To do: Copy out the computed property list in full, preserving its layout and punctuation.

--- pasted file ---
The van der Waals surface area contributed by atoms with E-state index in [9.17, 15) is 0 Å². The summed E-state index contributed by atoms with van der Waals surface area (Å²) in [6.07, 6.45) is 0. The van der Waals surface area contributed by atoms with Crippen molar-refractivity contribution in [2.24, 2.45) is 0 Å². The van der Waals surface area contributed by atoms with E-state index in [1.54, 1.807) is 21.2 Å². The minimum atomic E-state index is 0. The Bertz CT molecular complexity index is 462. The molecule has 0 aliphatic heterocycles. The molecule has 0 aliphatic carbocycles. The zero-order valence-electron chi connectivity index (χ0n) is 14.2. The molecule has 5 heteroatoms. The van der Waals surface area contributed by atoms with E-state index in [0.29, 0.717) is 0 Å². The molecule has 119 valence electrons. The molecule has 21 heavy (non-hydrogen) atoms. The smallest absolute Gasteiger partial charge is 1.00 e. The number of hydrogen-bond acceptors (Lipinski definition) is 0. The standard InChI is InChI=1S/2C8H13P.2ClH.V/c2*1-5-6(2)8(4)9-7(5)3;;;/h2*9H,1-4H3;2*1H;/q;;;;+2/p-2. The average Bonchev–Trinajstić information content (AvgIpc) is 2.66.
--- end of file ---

The van der Waals surface area contributed by atoms with E-state index in [9.17, 15) is 0 Å². The summed E-state index contributed by atoms with van der Waals surface area (Å²) in [6.07, 6.45) is 0. The van der Waals surface area contributed by atoms with Crippen molar-refractivity contribution in [2.24, 2.45) is 0 Å². The van der Waals surface area contributed by atoms with E-state index in [1.54, 1.807) is 21.2 Å². The minimum atomic E-state index is 0. The Bertz CT molecular complexity index is 462. The molecule has 0 aliphatic heterocycles. The molecule has 0 aliphatic carbocycles. The zero-order valence-electron chi connectivity index (χ0n) is 14.2. The molecule has 5 heteroatoms. The van der Waals surface area contributed by atoms with E-state index in [0.29, 0.717) is 0 Å². The molecule has 119 valence electrons. The molecule has 21 heavy (non-hydrogen) atoms. The smallest absolute Gasteiger partial charge is 1.00 e. The number of hydrogen-bond acceptors (Lipinski definition) is 0. The standard InChI is InChI=1S/2C8H13P.2ClH.V/c2*1-5-6(2)8(4)9-7(5)3;;;/h2*9H,1-4H3;2*1H;/q;;;;+2/p-2. The average Bonchev–Trinajstić information content (AvgIpc) is 2.66.